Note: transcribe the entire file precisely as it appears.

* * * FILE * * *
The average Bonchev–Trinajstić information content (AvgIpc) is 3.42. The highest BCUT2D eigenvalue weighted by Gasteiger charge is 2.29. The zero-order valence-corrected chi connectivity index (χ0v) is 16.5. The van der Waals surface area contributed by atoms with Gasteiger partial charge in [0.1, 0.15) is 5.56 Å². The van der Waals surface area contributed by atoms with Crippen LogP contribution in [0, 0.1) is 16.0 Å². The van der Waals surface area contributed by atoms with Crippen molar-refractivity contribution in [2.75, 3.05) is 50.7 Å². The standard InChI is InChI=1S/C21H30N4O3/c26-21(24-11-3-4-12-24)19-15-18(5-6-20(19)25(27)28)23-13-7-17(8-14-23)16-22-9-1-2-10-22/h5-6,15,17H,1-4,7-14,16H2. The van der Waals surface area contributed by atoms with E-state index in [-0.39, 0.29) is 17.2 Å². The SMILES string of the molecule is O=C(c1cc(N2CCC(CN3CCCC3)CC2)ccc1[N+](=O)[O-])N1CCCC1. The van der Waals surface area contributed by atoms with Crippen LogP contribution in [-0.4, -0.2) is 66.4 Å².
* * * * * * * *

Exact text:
The average Bonchev–Trinajstić information content (AvgIpc) is 3.42. The highest BCUT2D eigenvalue weighted by Gasteiger charge is 2.29. The zero-order valence-corrected chi connectivity index (χ0v) is 16.5. The van der Waals surface area contributed by atoms with Gasteiger partial charge in [0.1, 0.15) is 5.56 Å². The van der Waals surface area contributed by atoms with Crippen LogP contribution in [0, 0.1) is 16.0 Å². The van der Waals surface area contributed by atoms with Crippen molar-refractivity contribution in [2.75, 3.05) is 50.7 Å². The standard InChI is InChI=1S/C21H30N4O3/c26-21(24-11-3-4-12-24)19-15-18(5-6-20(19)25(27)28)23-13-7-17(8-14-23)16-22-9-1-2-10-22/h5-6,15,17H,1-4,7-14,16H2. The van der Waals surface area contributed by atoms with E-state index in [-0.39, 0.29) is 17.2 Å². The SMILES string of the molecule is O=C(c1cc(N2CCC(CN3CCCC3)CC2)ccc1[N+](=O)[O-])N1CCCC1. The van der Waals surface area contributed by atoms with Crippen LogP contribution in [-0.4, -0.2) is 66.4 Å².